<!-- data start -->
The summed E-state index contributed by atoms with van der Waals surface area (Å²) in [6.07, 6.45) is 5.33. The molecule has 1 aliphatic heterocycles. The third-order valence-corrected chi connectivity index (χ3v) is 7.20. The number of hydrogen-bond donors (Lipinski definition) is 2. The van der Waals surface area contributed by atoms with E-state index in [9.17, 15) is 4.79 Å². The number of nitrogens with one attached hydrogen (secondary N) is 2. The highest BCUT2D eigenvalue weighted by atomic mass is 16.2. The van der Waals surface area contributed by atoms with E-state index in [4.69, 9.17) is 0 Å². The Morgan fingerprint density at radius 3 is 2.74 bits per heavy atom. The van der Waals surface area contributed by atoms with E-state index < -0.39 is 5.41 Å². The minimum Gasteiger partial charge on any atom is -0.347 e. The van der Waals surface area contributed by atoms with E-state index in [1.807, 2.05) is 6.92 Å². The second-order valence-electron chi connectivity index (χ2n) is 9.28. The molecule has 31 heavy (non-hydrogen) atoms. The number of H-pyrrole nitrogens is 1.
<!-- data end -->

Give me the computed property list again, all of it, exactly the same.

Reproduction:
The summed E-state index contributed by atoms with van der Waals surface area (Å²) in [6.07, 6.45) is 5.33. The molecule has 1 aliphatic heterocycles. The third-order valence-corrected chi connectivity index (χ3v) is 7.20. The number of hydrogen-bond donors (Lipinski definition) is 2. The van der Waals surface area contributed by atoms with E-state index in [9.17, 15) is 4.79 Å². The number of nitrogens with one attached hydrogen (secondary N) is 2. The highest BCUT2D eigenvalue weighted by atomic mass is 16.2. The van der Waals surface area contributed by atoms with E-state index in [4.69, 9.17) is 0 Å². The Morgan fingerprint density at radius 3 is 2.74 bits per heavy atom. The van der Waals surface area contributed by atoms with E-state index < -0.39 is 5.41 Å². The minimum Gasteiger partial charge on any atom is -0.347 e. The van der Waals surface area contributed by atoms with E-state index in [1.807, 2.05) is 6.92 Å². The second-order valence-electron chi connectivity index (χ2n) is 9.28. The molecule has 31 heavy (non-hydrogen) atoms. The number of H-pyrrole nitrogens is 1.